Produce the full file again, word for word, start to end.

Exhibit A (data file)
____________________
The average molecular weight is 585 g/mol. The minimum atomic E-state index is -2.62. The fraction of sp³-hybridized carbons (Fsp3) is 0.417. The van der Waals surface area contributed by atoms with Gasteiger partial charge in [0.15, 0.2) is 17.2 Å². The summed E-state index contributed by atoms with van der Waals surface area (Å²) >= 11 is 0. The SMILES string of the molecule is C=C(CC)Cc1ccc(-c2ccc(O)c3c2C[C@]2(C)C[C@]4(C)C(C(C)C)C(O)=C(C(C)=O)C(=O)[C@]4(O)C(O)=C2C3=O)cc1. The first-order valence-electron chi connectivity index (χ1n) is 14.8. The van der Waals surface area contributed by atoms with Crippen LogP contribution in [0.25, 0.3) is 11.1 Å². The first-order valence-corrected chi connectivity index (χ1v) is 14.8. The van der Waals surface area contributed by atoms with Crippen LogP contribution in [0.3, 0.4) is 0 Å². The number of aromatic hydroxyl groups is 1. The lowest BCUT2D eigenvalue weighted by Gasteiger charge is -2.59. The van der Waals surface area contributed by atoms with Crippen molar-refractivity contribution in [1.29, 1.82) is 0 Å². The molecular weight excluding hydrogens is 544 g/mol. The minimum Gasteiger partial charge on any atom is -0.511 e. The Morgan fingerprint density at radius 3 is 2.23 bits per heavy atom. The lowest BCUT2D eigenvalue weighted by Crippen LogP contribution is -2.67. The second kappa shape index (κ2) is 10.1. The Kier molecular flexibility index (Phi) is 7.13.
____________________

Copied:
The average molecular weight is 585 g/mol. The minimum atomic E-state index is -2.62. The fraction of sp³-hybridized carbons (Fsp3) is 0.417. The van der Waals surface area contributed by atoms with Gasteiger partial charge in [0.15, 0.2) is 17.2 Å². The summed E-state index contributed by atoms with van der Waals surface area (Å²) >= 11 is 0. The SMILES string of the molecule is C=C(CC)Cc1ccc(-c2ccc(O)c3c2C[C@]2(C)C[C@]4(C)C(C(C)C)C(O)=C(C(C)=O)C(=O)[C@]4(O)C(O)=C2C3=O)cc1. The first-order valence-electron chi connectivity index (χ1n) is 14.8. The van der Waals surface area contributed by atoms with Crippen LogP contribution in [0.25, 0.3) is 11.1 Å². The first-order valence-corrected chi connectivity index (χ1v) is 14.8. The van der Waals surface area contributed by atoms with Crippen LogP contribution in [0.3, 0.4) is 0 Å². The number of aromatic hydroxyl groups is 1. The lowest BCUT2D eigenvalue weighted by Gasteiger charge is -2.59. The van der Waals surface area contributed by atoms with Crippen molar-refractivity contribution in [1.29, 1.82) is 0 Å². The molecular weight excluding hydrogens is 544 g/mol. The minimum Gasteiger partial charge on any atom is -0.511 e. The Morgan fingerprint density at radius 3 is 2.23 bits per heavy atom. The lowest BCUT2D eigenvalue weighted by Crippen LogP contribution is -2.67. The second kappa shape index (κ2) is 10.1. The Kier molecular flexibility index (Phi) is 7.13.